Saturday, September 19, 2009

Washington Treasure!

The State of Washington has a long history tied to aircraft. In WWI, Washington spruce wood was used in many an airplane. In WWII, Washington had the cheap power needed to process and smelt aluminum. The Boeing company began its life here. During WWII numerous local airfields were home to Army Air Corps training bases.

Washington is/was also home to Microsoft...Paul Allen, one of the duo who founded Microsoft, despite having obscene amounts of money, has a very real and admirable interest in aviation. His generosity is shown in the sharing of his growing collection with the public. It is greatly appreciated. His museum is the Flying Heritage Collection, in Everett, Washington.

This collection is full of rare and prized WWII aircraft. Each of the great powers is represented.

Avro Lancaster (Nose)

JN4 Jenny (WWI)

A6M Zero
Ki-43 Oscar

Feisler Storch
Buzz Bomb (V-2)
Manned Buzz Bomb
2X Flak guns! (88mm)

Soviet Union:

All in all, it is a great collection. The Me-163 is worth the small price of admission, which is only $12.00. (I feel like I am really talking this place up, and I want to find something wrong with it...nah, I can't really find anything wrong with it.)

Messerschmidt Me-109

Genera view of collection below.
Grumman F6F below
The Japanese Army did not use the A6M Zero, they used a similarly light and agile aircraft, the Ki-43 "Oscar."
The nose section of an Avro Lancaster, called the Lanc by its crews.
The minuscule Me-163 Komet, a rocket powered aircraft with an eight minute powered flight time. It was the fastest operational aircraft in WWII. As for the small propeller, I have been told, somewhere in the distant past, that it was used to drive the generator for electrical power.
The wheeled dolly dropped off as soon as it was airborne, it landed on the skid on its belly.
Below are both of the V-2s.
The Japanese Navy used the A6M to great advantage in the first few years of the war, but the Americans soon discovered its weaknesses. Below we have one of the few surviving examples...still undergoing restoration by the look of it.
This is another prize of the collection (the other is the Me-163, in my humble opinion), a Focke Wolfe Fw-190! Long nose.
The newest arrivals: Flak guns!! The German 88 bomber crews SO hated.
Another photo of the Me-109.
The nose of the P-40. (I gotta say, I like this photo)
The Hawker Hurricane.
The little Soviet fighter that could, the Il-16.
The Spit. Check out that Rolls Royce!
Yet, another photo of the Me-109!
The P-51.

The the sleekness of the P-51 obvious here?
Look at all the places a P-47 can leak...I don't care how fast the P-51 could go, the old Jug is still my favorite. I think it might be the fact that it carried eight (8) .50 caliber machine guns...the P-51 only carried six...

After the Flying Heritage Museum we drove up to the Boeing Restoration Center. It is a really laid back facility. Tools and aircraft parts were everywhere. This is a working facility here but I could have spent hours there just ogling the pieces of history all over the shelves! Have a look.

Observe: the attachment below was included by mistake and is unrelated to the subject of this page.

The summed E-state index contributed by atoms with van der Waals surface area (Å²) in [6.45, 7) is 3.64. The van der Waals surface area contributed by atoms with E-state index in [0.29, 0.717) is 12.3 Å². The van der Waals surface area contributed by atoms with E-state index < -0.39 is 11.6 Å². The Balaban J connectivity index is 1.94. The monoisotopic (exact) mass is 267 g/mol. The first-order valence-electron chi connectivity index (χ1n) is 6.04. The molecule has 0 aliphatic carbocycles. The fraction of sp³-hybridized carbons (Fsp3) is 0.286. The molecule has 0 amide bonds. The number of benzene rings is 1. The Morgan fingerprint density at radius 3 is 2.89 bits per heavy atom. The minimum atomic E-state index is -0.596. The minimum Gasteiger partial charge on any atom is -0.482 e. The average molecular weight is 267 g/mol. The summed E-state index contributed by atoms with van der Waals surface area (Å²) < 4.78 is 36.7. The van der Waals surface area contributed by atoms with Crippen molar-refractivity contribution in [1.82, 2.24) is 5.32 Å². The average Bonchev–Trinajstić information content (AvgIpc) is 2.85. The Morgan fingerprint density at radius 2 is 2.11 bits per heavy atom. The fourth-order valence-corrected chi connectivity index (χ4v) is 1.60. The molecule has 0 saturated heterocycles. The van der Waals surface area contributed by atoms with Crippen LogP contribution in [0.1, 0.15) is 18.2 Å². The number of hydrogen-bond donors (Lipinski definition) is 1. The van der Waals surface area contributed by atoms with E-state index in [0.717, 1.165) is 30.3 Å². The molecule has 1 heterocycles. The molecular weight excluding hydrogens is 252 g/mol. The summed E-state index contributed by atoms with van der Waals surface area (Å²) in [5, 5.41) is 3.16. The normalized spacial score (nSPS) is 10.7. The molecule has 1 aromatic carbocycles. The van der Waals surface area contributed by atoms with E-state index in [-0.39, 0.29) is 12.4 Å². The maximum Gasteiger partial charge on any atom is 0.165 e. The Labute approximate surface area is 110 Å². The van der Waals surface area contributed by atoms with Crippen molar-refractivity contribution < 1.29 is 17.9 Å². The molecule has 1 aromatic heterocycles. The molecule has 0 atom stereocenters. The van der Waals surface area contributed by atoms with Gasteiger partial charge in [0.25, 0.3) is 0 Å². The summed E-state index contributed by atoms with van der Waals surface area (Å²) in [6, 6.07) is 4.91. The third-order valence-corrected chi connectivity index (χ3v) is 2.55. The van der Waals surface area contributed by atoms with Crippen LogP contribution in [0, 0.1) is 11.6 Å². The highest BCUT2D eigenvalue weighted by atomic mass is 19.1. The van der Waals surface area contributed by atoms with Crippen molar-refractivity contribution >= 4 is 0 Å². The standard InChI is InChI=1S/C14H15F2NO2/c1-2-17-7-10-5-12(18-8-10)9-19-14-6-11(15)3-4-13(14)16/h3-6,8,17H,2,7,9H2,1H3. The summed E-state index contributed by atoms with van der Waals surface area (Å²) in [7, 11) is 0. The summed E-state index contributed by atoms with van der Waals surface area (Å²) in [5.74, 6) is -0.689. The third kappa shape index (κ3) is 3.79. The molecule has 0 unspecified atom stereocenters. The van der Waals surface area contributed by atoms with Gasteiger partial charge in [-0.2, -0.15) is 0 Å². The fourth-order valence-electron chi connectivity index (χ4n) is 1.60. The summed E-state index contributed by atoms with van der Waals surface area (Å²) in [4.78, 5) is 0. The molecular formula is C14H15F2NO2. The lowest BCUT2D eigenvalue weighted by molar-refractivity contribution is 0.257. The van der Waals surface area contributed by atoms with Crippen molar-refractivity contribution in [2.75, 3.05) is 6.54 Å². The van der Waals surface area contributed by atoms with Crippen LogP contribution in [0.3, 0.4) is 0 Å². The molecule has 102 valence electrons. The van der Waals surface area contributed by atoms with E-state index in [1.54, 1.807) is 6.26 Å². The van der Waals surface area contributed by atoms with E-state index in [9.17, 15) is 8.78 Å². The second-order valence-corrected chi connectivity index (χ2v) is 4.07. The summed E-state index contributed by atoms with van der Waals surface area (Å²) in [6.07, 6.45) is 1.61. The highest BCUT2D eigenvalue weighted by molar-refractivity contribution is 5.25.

Below is a very rare jet indeed! A Vought F7U Cutlass...better known to her pilots as the Gutless.
below is an Antonov An-2 Colt.
In one hangar there were just engines on shelves...tons of engines!
an F-8 Crusader!
Another view of the F7U.
And the Feiser Storch of the FHC! It took off in less than 200 feet, and landed in roughly the same distance...or less.

There are a few more museums in Washington, I hope to post on all of them eventually.

Also at Paine Field is the Storm Birds Hangar where they are building NEW Me-262s!

Sunday, September 13, 2009

C-133 Last Flight

Last Flight of the C-133 Cargomaster from INVERSION on Vimeo.

So, I was not privy to the last flight of a C-133 at the time. I have since spent too much time in mourning of that lost chance to see a C-133 in flight. It flew from Alaska to McChord AFB to Travis AFB. I would have seen her at McChord...but I did not. She is now set to become a display in remembrance of the many, many crewmen that flew her to keep the necessities of life flowing from one part of the globe to another. She will be a permanent display at the Jimmy Doolittle Museum at Travis AFB in California.

Honestly, I cannot wait for the DVD to come out...I will SOOOOO BUY IT!

I have had a few comments from veterans who partook in Exercise Coulee Crest. C-133s figured prominently into the build up of armed forces during that exercise. C-124s also were used to transport essential equipment. At least one commenter, thank you sir, noted that C-133s stopped at Larson AFB, in Moses Lake, Washington. This commenter had checked his father's log book to confirm it. It is that kind of effort from readers that makes this site work. Thank you!

Tuesday, September 1, 2009

64 years...again!

September 2, 1945. War ends. Deck of the USS Missouri. I have been there and seen the spot. I can only imagine the way it was 64 years is a picture, shamelessly stolen: